The lessons of the last crisis always seem to be forgotten, and the financial world continues to grow and pose a risk to economy and planet. We Greens must marshal all our energy and ideas to reign it in.
The analysis and publication by journalists of previously confidential data from known tax havens – widely known as “Offshore Leaks” – has excited media interest around the world. However, one important aspect was not addressed by the media: not only do tax havens lead to the loss of tax revenues and enable capital flight and money laundering, but they were also a major contributory factor to the financial crisis of 2007/2008 and continue to jeopardize the stability of the financial market
Thanks to the action of the Greens/EFA Group in the European Parliament some holes have been opened in the mainstream orthodoxy. But we are far from being protected from another systemic crisis. The financial sector continues to blackmail governments and traditional parties. Taxpayers are still paying for the mistakes of the banks. This is an interview with Philippe Lamberts, Green MEP and member of the Committee for Economic and Monetary Affairs, who along with his colleague Sven Giegold, is one of the main actors in the struggle against mainstream financial orthodoxy.
We should not forget what exactly provoked the mass protests that eventually led to the fall of the old regime in Kiev: it was the then President Yanukovych’s sudden decision not to sign the Association Agreement with the EU. Ten years after the ‘Orange revolution’, the dramatic change of events in February 2014 have given Ukraine and Europe a second chance.
Despite some positive signs, the European economy remains extraordinarily weak. To escape deflation and solve problems like unemployment, what is needed is a whole new approach to getting money into the economy.
What is the impact of changes to the Polish pension system? A discussion.
The 2007 financial crisis evidenced the weaknesses of the Eurozone. Since then, European policymakers have tried to save the euro and the European financial market. As consequence of the economic and political instability of the last years the European Central Bank has de facto gained more power vis-à-vis the other European Institutions and political actors. Today the ECB is fundamental for determining Member States’ economic policies in all areas, not only monetary policy.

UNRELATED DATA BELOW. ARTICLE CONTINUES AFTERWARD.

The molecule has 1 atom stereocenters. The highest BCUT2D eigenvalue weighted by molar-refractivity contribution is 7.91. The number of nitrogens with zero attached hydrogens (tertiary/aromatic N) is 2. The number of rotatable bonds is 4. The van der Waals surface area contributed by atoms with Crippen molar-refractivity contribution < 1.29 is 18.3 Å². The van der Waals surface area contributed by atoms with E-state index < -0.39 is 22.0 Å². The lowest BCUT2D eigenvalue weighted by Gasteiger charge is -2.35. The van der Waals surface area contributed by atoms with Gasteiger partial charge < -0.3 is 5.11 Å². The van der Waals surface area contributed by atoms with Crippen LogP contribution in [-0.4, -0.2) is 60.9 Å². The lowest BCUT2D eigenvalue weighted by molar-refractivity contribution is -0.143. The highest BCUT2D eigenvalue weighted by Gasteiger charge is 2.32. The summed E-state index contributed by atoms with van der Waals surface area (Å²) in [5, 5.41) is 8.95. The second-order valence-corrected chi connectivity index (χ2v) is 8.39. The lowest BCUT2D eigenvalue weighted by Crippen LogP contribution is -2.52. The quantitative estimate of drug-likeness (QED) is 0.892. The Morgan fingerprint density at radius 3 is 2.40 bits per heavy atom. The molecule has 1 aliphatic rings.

Success or failure? That is the question supporters in Germany of an Unconditional Basic Income have to ask themselves following the end, on 14 January, of the European Citizens’ Initiative, which for technical reasons did not quite run for a full year.
For some three months now hundreds of thousands of Ukrainians have been protesting in Maidan square, Kiev’s legendary square of independence, which was home to the Orange Revolution of 2004. The Yanukovych government ordered a violent police response to the protests. Since December hundreds have been injured and since February 18th, dozens killed. With the country as divided as it’s ever been, the Ukrainian government is attempting to close itself off to the rest of the world and continue the increasingly brutal and bloody repression. There is reason to fear the worst in this rapid radicalization of a government that is cosy with Moscow, especially while the world’s gaze is firmly on the medal count in Sochi.
The sovereign bail-outs of Greece, Ireland, Spain and other countries are often framed as loans handed out to the poor, irresponsible countries of the periphery by rich, responsible countries like Germany. They might come with very harsh conditions attached, but their aim is nonetheless to help the recipients. But is that really the case? A closer look actually reveals a more disturbing side to the bail-outs, which begs the question: is it the debtors or the creditors that ultimately are being rescued?